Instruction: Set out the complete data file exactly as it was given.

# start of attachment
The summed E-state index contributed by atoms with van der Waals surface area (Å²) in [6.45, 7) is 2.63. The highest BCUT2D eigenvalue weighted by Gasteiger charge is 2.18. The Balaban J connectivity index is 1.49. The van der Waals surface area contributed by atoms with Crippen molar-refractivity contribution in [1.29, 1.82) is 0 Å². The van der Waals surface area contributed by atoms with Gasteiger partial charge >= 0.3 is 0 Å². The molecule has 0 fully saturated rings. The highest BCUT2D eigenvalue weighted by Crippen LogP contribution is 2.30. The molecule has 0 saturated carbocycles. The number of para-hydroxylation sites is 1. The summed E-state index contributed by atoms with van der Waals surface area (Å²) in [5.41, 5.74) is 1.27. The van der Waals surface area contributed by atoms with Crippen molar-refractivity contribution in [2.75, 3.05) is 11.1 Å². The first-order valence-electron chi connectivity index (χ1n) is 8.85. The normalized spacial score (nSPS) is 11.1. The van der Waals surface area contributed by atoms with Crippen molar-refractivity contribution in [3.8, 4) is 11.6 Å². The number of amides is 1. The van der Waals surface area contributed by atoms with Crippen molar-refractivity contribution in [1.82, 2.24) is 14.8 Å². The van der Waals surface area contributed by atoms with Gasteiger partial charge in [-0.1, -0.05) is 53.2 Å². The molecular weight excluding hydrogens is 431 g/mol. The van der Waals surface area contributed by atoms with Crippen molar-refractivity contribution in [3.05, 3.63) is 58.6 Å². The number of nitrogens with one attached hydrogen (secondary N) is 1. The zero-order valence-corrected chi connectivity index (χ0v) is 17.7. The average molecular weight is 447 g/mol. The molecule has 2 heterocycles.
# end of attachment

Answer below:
The summed E-state index contributed by atoms with van der Waals surface area (Å²) in [6.45, 7) is 2.63. The highest BCUT2D eigenvalue weighted by Gasteiger charge is 2.18. The Balaban J connectivity index is 1.49. The van der Waals surface area contributed by atoms with Crippen molar-refractivity contribution in [1.29, 1.82) is 0 Å². The van der Waals surface area contributed by atoms with Gasteiger partial charge >= 0.3 is 0 Å². The molecule has 0 fully saturated rings. The highest BCUT2D eigenvalue weighted by Crippen LogP contribution is 2.30. The molecule has 0 saturated carbocycles. The number of para-hydroxylation sites is 1. The summed E-state index contributed by atoms with van der Waals surface area (Å²) in [5.41, 5.74) is 1.27. The van der Waals surface area contributed by atoms with Crippen molar-refractivity contribution in [2.75, 3.05) is 11.1 Å². The first-order valence-electron chi connectivity index (χ1n) is 8.85. The normalized spacial score (nSPS) is 11.1. The van der Waals surface area contributed by atoms with Crippen molar-refractivity contribution in [3.8, 4) is 11.6 Å². The number of amides is 1. The van der Waals surface area contributed by atoms with Crippen molar-refractivity contribution in [1.82, 2.24) is 14.8 Å². The van der Waals surface area contributed by atoms with Gasteiger partial charge in [-0.1, -0.05) is 53.2 Å². The molecular weight excluding hydrogens is 431 g/mol. The van der Waals surface area contributed by atoms with Crippen molar-refractivity contribution in [3.05, 3.63) is 58.6 Å². The number of nitrogens with one attached hydrogen (secondary N) is 1. The zero-order valence-corrected chi connectivity index (χ0v) is 17.7. The average molecular weight is 447 g/mol. The molecule has 2 heterocycles.